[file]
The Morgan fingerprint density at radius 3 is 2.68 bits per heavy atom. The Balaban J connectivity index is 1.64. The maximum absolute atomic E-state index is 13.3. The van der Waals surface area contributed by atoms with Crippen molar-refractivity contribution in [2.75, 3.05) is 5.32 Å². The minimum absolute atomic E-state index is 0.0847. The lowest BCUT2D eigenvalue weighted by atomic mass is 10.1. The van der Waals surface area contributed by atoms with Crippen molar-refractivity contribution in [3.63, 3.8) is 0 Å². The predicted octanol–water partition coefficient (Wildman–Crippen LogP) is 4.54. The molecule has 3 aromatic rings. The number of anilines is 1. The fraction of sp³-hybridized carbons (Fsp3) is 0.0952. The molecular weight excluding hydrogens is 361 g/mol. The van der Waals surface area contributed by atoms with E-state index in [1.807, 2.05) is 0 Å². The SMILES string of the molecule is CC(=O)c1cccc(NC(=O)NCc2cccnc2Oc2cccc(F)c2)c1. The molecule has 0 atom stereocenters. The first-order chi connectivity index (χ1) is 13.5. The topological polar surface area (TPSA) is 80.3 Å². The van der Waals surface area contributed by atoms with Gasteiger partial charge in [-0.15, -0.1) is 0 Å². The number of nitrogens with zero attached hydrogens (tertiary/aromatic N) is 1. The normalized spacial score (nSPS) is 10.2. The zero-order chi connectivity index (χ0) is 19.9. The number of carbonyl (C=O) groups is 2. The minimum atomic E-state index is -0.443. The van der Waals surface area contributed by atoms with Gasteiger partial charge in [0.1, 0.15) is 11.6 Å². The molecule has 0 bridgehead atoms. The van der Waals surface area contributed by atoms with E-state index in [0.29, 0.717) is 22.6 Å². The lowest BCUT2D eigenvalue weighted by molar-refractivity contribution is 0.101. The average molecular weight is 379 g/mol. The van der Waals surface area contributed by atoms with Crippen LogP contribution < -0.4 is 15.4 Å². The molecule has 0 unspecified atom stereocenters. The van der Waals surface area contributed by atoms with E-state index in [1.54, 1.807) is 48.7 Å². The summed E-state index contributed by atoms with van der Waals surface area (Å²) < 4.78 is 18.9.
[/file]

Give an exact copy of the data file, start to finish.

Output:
The Morgan fingerprint density at radius 3 is 2.68 bits per heavy atom. The Balaban J connectivity index is 1.64. The maximum absolute atomic E-state index is 13.3. The van der Waals surface area contributed by atoms with Crippen molar-refractivity contribution in [2.75, 3.05) is 5.32 Å². The minimum absolute atomic E-state index is 0.0847. The lowest BCUT2D eigenvalue weighted by atomic mass is 10.1. The van der Waals surface area contributed by atoms with Crippen molar-refractivity contribution in [3.63, 3.8) is 0 Å². The predicted octanol–water partition coefficient (Wildman–Crippen LogP) is 4.54. The molecule has 3 aromatic rings. The number of anilines is 1. The fraction of sp³-hybridized carbons (Fsp3) is 0.0952. The molecular weight excluding hydrogens is 361 g/mol. The van der Waals surface area contributed by atoms with E-state index in [1.807, 2.05) is 0 Å². The SMILES string of the molecule is CC(=O)c1cccc(NC(=O)NCc2cccnc2Oc2cccc(F)c2)c1. The molecule has 0 atom stereocenters. The first-order chi connectivity index (χ1) is 13.5. The topological polar surface area (TPSA) is 80.3 Å². The van der Waals surface area contributed by atoms with Gasteiger partial charge in [-0.15, -0.1) is 0 Å². The number of nitrogens with zero attached hydrogens (tertiary/aromatic N) is 1. The normalized spacial score (nSPS) is 10.2. The zero-order chi connectivity index (χ0) is 19.9. The number of carbonyl (C=O) groups is 2. The minimum atomic E-state index is -0.443. The van der Waals surface area contributed by atoms with Gasteiger partial charge in [0.1, 0.15) is 11.6 Å². The molecule has 0 bridgehead atoms. The van der Waals surface area contributed by atoms with E-state index in [0.29, 0.717) is 22.6 Å². The lowest BCUT2D eigenvalue weighted by molar-refractivity contribution is 0.101. The average molecular weight is 379 g/mol. The van der Waals surface area contributed by atoms with Crippen LogP contribution < -0.4 is 15.4 Å². The molecule has 0 unspecified atom stereocenters. The van der Waals surface area contributed by atoms with E-state index in [1.54, 1.807) is 48.7 Å². The summed E-state index contributed by atoms with van der Waals surface area (Å²) < 4.78 is 18.9.